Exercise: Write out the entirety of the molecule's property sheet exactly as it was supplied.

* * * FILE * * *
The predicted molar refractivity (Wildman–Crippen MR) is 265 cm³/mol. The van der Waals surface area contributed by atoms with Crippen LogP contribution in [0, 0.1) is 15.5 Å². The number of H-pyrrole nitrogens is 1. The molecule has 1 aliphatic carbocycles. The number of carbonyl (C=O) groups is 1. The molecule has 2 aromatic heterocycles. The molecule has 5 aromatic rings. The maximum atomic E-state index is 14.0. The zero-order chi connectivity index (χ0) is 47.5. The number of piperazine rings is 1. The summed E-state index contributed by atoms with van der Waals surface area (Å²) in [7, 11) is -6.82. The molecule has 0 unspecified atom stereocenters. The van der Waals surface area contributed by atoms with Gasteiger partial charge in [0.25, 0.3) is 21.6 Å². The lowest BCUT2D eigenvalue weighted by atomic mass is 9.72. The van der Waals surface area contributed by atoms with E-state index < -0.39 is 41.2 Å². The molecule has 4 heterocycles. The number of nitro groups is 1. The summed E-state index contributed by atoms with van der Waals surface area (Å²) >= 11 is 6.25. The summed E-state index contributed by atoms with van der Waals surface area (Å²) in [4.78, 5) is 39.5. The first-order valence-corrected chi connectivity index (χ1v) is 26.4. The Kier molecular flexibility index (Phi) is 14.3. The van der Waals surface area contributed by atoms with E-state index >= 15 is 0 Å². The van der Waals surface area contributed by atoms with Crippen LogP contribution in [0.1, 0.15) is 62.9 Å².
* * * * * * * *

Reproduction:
The predicted molar refractivity (Wildman–Crippen MR) is 265 cm³/mol. The van der Waals surface area contributed by atoms with Crippen LogP contribution in [0, 0.1) is 15.5 Å². The number of H-pyrrole nitrogens is 1. The molecule has 1 aliphatic carbocycles. The number of carbonyl (C=O) groups is 1. The molecule has 2 aromatic heterocycles. The molecule has 5 aromatic rings. The maximum atomic E-state index is 14.0. The zero-order chi connectivity index (χ0) is 47.5. The number of piperazine rings is 1. The summed E-state index contributed by atoms with van der Waals surface area (Å²) in [7, 11) is -6.82. The molecule has 0 unspecified atom stereocenters. The van der Waals surface area contributed by atoms with Gasteiger partial charge in [0.25, 0.3) is 21.6 Å². The lowest BCUT2D eigenvalue weighted by atomic mass is 9.72. The van der Waals surface area contributed by atoms with E-state index < -0.39 is 41.2 Å². The molecule has 4 heterocycles. The number of nitro groups is 1. The summed E-state index contributed by atoms with van der Waals surface area (Å²) >= 11 is 6.25. The summed E-state index contributed by atoms with van der Waals surface area (Å²) in [4.78, 5) is 39.5. The first-order valence-corrected chi connectivity index (χ1v) is 26.4. The Kier molecular flexibility index (Phi) is 14.3. The van der Waals surface area contributed by atoms with E-state index >= 15 is 0 Å². The van der Waals surface area contributed by atoms with Crippen LogP contribution in [0.1, 0.15) is 62.9 Å².